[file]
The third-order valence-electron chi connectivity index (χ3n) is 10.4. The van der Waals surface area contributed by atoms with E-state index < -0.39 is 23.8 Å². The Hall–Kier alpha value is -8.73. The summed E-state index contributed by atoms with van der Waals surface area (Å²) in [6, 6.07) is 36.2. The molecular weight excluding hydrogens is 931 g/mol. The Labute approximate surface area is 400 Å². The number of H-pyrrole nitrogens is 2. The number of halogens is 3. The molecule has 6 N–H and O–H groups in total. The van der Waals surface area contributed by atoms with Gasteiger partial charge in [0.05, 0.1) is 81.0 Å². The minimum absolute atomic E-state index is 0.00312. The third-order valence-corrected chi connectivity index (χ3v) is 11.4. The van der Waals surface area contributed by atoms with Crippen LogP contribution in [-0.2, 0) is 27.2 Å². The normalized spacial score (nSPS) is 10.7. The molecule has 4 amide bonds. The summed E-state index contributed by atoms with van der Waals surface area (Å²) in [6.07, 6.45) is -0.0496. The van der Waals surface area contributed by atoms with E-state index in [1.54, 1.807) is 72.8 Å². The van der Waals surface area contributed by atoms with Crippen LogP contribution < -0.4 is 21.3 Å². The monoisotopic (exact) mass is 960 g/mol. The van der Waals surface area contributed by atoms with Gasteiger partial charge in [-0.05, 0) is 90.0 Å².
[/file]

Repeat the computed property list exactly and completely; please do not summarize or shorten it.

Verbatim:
The third-order valence-electron chi connectivity index (χ3n) is 10.4. The van der Waals surface area contributed by atoms with E-state index < -0.39 is 23.8 Å². The Hall–Kier alpha value is -8.73. The summed E-state index contributed by atoms with van der Waals surface area (Å²) in [6, 6.07) is 36.2. The molecular weight excluding hydrogens is 931 g/mol. The Labute approximate surface area is 400 Å². The number of H-pyrrole nitrogens is 2. The number of halogens is 3. The molecule has 6 N–H and O–H groups in total. The van der Waals surface area contributed by atoms with Gasteiger partial charge in [0.05, 0.1) is 81.0 Å². The minimum absolute atomic E-state index is 0.00312. The third-order valence-corrected chi connectivity index (χ3v) is 11.4. The van der Waals surface area contributed by atoms with Crippen LogP contribution in [-0.2, 0) is 27.2 Å². The normalized spacial score (nSPS) is 10.7. The molecule has 4 amide bonds. The summed E-state index contributed by atoms with van der Waals surface area (Å²) in [6.07, 6.45) is -0.0496. The van der Waals surface area contributed by atoms with E-state index in [1.54, 1.807) is 72.8 Å². The van der Waals surface area contributed by atoms with Crippen LogP contribution < -0.4 is 21.3 Å². The monoisotopic (exact) mass is 960 g/mol. The van der Waals surface area contributed by atoms with Gasteiger partial charge in [-0.05, 0) is 90.0 Å².